I probably ought to get a start on the big pile of grading I have waiting for me, but I just finished a draft of the problematic Chapter 7, on E=mc2, so I’m going to celebrate a little by blogging about that.
One thing that caught my eye in the not-entirely-successful chapter on momentum and energy in An Illustrated Guide to Relativity was a slightly rant-y paragraph on how it’s misleading to talk about the energy released in nuclear reactions as being the conversion of mass into energy, because what’s really involved is just the release of energy due to the strong force. It struck me as oddly hostile, but on reflection, there’s a sense in which it’s absolutely right.
When you say that a nuclear reactor or a nuclear explosion works by converting mass into energy, that creates the impression that some of the stuff you had before the reaction has vanished, turned into energy. If you count up the total number of quarks and leptons, though, that’s not true– you still have exactly as many quarks as you did at the start. Depending on what process you’re talking about, some of them may have changed from one type to another (the chain to fuse hydrogen into helium involves converting a couple of protons into neutrons by changing up quarks to down quarks), but the total number of material particles does not change as you go through the reaction.
Where does the energy come from, then? Well, you’ve got the same number of particles, but they’re in a different arrangement at the end of the reaction than when they started. The new configuration has a different energy than the old, which means some energy has been freed up to become kinetic energy of the reaction products. In that sense, the reaction isn’t really any different than the emission of light by an atom when one of its electrons drops from a higher energy state to a lower energy one– the interaction giving rise to the energy is different, but the fundamental process is just a re-arrangement of stuff that was already there.
Why do we talk about mass changes in the nuclear case and not the atomic one? Well, because the energy scales are very different. An ordinary electronic transition in an atom changes the energy of the atom by at most something like 10 eV, while the mass of an atom is several times the mass of a proton, which is 938,000,000 eV. Even for a really light atom like hydrogen, that’s a change in the mass of less than one part in 108, which is completely insignificant.
The energy released in fission or fusion reactions, on the other hand, is on the MeV scale, which is a few tenths of a percent of the mass of the reactants. Which isn’t terribly large, but is significant enough to be worth noting.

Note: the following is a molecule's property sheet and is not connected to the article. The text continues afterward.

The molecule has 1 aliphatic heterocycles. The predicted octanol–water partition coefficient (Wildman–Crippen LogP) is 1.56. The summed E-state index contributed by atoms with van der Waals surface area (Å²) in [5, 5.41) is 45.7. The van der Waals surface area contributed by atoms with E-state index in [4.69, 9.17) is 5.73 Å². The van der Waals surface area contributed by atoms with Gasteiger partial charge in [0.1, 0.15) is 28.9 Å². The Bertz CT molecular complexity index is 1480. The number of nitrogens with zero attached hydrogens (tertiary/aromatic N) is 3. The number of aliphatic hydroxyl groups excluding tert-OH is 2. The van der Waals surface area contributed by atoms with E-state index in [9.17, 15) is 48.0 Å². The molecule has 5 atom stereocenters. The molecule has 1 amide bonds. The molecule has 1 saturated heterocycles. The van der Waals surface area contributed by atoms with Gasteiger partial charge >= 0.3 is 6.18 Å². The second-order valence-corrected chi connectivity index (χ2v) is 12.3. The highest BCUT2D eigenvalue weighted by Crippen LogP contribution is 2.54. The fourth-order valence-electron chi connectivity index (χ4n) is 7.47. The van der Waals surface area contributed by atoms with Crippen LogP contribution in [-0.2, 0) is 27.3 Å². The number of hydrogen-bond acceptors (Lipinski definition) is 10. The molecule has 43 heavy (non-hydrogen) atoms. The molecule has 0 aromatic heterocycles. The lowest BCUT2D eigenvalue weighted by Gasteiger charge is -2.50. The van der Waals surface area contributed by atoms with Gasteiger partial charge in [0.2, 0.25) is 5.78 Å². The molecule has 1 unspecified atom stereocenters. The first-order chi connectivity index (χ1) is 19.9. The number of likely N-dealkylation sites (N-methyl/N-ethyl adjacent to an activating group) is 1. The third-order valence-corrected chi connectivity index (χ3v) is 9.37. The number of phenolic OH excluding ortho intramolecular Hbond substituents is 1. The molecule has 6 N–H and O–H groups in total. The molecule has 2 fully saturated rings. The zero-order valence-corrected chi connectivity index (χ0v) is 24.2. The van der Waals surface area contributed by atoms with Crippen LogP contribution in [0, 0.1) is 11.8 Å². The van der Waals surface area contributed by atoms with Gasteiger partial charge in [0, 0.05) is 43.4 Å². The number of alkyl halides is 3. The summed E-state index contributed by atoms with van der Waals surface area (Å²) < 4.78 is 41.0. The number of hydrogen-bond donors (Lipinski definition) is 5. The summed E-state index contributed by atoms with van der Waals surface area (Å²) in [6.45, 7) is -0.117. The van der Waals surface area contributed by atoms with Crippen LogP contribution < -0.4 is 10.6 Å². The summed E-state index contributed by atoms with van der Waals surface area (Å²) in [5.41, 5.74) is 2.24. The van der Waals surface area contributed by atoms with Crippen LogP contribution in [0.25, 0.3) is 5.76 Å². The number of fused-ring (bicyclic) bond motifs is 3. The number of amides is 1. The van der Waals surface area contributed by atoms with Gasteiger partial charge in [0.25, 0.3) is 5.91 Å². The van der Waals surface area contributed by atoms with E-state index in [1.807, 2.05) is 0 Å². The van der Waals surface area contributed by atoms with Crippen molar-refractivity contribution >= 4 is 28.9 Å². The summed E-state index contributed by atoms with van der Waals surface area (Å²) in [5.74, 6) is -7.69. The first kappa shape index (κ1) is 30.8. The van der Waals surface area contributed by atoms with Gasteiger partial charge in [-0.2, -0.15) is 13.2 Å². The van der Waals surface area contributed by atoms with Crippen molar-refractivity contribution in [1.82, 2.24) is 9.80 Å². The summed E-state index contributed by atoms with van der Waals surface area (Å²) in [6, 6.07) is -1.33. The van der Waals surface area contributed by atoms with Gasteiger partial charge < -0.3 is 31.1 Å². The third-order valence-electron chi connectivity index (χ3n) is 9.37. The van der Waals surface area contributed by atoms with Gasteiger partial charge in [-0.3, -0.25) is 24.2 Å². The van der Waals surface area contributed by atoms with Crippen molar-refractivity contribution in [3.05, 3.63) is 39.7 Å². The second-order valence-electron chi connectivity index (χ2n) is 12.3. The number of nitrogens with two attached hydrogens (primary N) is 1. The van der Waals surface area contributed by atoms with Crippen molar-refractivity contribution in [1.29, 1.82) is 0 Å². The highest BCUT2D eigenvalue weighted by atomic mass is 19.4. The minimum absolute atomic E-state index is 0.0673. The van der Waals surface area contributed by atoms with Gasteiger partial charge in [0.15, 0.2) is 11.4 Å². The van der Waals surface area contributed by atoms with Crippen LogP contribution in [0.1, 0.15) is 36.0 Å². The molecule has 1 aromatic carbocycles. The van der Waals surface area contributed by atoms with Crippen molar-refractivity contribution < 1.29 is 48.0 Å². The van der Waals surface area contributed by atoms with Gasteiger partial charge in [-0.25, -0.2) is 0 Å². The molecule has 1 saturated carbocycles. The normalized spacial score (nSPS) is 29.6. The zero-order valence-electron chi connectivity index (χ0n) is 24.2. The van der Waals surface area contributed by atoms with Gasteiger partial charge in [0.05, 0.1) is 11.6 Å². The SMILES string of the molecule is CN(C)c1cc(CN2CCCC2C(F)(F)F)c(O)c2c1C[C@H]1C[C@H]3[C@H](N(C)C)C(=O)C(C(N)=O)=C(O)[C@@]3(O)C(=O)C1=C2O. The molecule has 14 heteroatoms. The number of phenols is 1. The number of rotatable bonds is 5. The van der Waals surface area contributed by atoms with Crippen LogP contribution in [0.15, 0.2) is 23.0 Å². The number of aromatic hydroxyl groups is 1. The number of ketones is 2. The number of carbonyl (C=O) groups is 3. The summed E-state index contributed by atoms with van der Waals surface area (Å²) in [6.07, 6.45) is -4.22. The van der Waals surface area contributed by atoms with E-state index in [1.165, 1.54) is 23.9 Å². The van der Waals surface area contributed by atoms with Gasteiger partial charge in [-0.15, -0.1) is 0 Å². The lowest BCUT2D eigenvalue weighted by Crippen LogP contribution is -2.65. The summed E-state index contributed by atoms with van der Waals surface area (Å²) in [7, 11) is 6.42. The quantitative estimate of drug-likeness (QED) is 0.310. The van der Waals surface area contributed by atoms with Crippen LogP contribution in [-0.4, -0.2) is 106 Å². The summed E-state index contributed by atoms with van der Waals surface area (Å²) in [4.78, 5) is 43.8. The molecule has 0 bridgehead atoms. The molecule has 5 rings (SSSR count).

So, does that means that it’s illegitimate to talk about nuclear reactions as examples of converting mass to energy? That’s going too far in the other direction. While it’s true that the processes people talk about when discussing nuclear energy are only releasing energy by reconfiguring the particles that are already there, the whole point of the equivalence of mass and energy is that it’s every bit as valid to call the interaction energy “mass” as it is to call individual particles “mass.” And, in fact, 99% of the mass associated with everyday objects comes from exactly the same source as the energy released in nuclear reactions.
If you look up information on the proton, you’ll find that it’s made of two up quarks and a down quark. Looking up information on quarks will tell you that the up quark has a mass of 2.4 MeV/c2, while the down quark has a mass of 4.8 MeV/c2, for a total quark mass of 9.6 MeV/c2. Which is fine, but the first link in this paragraph will also tell you that the mass of a proton is 938 MeV/c2.
Where does the rest of that energy come from? It comes from the strong nuclear interaction, which binds the quarks together into the proton, and also binds protons and neutrons into the nucleus. There’s energy associated with the strong force, and that energy accounts for 99% of the mass of the proton. You can find that energy described as a couple of different particle types– sometimes pions, sometimes gluons– but whatever name you give to it, the energy comes from the strong interaction.
So, while it’s true that the energy released in nuclear reactions is freed up just by changing from one configuration of quarks and leptons to a different configuration of quarks and leptons, the vast majority of the energy associated with the reacting particles is also due to the strong nuclear interaction acting on a particular configuration of quarks.
So, as is usual when I run across a source taking some very strong position, my take on swung from “That’s weirdly hostile” to “That’s a good point,” and ended up somewhere in the wishy-washy middle. It’s certainly true that the creation of particles in high-energy collisions is a cleaner example of conversion between energy and mass than nuclear power is, so as much as I’m tired of hearing about particle physics, I still spent more time on that than on nuclear power in the E = mc2. Given that 99% of the mass of everything has its origin in strong interactions, though, I can’t get all that worked up over the distinction. It’s a decent enough hook for a blog post, though…